Profiler

Elements, as of Version 10, includes a cross-platform Instrumenting Performance Profiler that can be used on all four platfroms to find bottlenecks and get an overall understanding of where your application or parts of your application spend the most processing time.

The profiler is a combination of an Aspect that instruments your code, a cross-platform library that links into your application to gather data, and IDE-integrated tools that let you evaluate the results.

Profiling can be enabled with a few simple steps:

  • Add the profiler library for your platform to your app as reference.
  • Add the profiler aspect Cirrus Reference to your project.
  • Annotate the class or classes you want to profile with the Profile Aspect.
  • Add the PROFILE Conditional Define.
  • (Re-)Build and run your app.

Both Fire and Water include a new Profiler view (available via "Debug|Show Profiler" and from the Jump Bar) that automatically loads in the results and presents them visually, after your app finished running.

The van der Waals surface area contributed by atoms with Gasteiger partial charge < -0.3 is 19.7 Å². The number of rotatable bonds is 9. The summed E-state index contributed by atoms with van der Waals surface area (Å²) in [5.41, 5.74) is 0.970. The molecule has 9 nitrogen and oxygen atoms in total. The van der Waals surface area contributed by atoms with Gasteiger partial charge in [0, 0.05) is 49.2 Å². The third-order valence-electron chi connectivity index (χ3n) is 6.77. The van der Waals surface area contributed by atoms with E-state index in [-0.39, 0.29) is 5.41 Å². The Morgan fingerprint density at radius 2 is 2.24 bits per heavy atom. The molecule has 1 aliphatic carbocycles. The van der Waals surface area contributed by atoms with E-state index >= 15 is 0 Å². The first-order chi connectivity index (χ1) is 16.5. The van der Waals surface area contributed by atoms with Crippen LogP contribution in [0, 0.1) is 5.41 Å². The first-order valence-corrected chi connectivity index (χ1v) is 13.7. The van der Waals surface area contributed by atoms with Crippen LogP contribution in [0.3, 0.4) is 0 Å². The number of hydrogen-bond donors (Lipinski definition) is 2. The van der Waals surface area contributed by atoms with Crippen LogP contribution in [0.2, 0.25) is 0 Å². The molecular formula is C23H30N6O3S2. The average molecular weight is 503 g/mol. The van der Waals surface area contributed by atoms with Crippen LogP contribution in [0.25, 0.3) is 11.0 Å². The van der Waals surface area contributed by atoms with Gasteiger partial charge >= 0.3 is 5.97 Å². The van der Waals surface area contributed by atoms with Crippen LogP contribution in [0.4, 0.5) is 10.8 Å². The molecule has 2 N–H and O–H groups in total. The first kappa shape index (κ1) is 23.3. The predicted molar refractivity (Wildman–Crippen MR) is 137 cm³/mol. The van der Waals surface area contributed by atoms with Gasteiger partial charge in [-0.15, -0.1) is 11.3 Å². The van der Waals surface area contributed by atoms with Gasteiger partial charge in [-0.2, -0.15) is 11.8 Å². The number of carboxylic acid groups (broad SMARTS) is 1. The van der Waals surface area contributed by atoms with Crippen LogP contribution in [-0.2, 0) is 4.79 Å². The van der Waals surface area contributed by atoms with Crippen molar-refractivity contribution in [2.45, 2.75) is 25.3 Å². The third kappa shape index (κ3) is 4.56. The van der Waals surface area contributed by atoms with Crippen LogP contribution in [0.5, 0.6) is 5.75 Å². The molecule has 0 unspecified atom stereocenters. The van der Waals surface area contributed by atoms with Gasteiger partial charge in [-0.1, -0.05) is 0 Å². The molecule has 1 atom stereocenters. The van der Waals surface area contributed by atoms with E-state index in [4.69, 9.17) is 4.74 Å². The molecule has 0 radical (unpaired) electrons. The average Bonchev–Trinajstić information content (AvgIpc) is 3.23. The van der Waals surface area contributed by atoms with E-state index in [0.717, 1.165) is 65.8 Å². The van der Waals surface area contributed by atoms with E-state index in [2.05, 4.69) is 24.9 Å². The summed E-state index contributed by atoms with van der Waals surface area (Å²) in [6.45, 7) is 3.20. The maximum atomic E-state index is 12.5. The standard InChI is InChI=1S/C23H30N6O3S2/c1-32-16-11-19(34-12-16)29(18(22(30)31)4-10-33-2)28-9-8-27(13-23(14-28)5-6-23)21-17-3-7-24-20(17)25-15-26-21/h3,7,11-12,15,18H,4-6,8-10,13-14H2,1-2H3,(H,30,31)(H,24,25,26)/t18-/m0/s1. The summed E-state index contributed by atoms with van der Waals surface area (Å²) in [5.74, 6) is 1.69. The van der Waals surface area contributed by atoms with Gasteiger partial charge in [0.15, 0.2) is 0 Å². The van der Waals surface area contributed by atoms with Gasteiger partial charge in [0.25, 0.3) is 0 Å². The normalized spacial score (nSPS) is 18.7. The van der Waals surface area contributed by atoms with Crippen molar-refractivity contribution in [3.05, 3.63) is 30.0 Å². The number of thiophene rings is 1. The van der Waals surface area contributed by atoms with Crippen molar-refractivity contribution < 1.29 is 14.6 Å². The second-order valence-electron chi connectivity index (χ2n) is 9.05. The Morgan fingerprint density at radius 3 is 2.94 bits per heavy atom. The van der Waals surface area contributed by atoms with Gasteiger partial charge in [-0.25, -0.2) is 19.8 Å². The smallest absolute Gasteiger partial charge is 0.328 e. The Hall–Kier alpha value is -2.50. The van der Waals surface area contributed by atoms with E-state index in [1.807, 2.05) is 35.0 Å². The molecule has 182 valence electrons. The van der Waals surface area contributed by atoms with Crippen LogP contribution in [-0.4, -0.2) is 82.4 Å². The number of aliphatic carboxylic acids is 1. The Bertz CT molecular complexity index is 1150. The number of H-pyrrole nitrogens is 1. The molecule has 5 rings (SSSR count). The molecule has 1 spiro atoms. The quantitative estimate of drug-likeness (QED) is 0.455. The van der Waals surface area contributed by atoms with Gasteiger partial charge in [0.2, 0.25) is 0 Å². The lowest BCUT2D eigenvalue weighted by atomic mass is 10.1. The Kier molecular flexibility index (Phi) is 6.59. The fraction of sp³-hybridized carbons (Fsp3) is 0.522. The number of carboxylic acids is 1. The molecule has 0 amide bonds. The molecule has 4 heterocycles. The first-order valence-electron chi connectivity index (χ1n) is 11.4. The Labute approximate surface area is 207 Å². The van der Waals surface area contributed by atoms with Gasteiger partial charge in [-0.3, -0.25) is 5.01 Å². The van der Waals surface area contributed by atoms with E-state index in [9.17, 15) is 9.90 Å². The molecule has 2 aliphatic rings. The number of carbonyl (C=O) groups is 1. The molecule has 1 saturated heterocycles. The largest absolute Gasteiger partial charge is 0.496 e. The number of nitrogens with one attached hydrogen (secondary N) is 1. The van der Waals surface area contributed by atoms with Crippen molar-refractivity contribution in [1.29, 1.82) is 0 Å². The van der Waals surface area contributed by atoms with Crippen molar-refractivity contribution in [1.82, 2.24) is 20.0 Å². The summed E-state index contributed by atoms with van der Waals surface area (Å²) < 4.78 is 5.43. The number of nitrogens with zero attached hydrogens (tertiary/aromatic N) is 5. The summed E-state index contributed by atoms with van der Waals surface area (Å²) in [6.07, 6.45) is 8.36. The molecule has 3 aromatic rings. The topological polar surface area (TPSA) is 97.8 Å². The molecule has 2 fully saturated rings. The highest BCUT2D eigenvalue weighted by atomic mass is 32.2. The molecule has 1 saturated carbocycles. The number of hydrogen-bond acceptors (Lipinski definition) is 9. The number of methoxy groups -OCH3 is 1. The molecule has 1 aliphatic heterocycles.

As you tweak you code and run again and again, the profiler view updates with the latest results.

Let's look at these steps in more detail.

1. Adding the Profiler Library

Adding a reference to the profiler library is as easy as opening the "Manage References" sheet (from the "Project" menu, or via ^⇧R in Fire or Alt-Shift-R in Water), selecting the "Other References" tab, and picking the right reference, depending on your platform:

  • RemObjects.Elements.Profiler.dll for .NET
  • remobjects.elements.profiler.jar for Java
  • libElementsProfiler.fx for Cocoa
  • ElementsProfiler.fx for Island

2. Adding the Aspect Library

In addition to the main library, you also need to add a reference to the library that defines the Profile Aspect. To do this, switch to the "Cirrus References" tab of the References dialog and add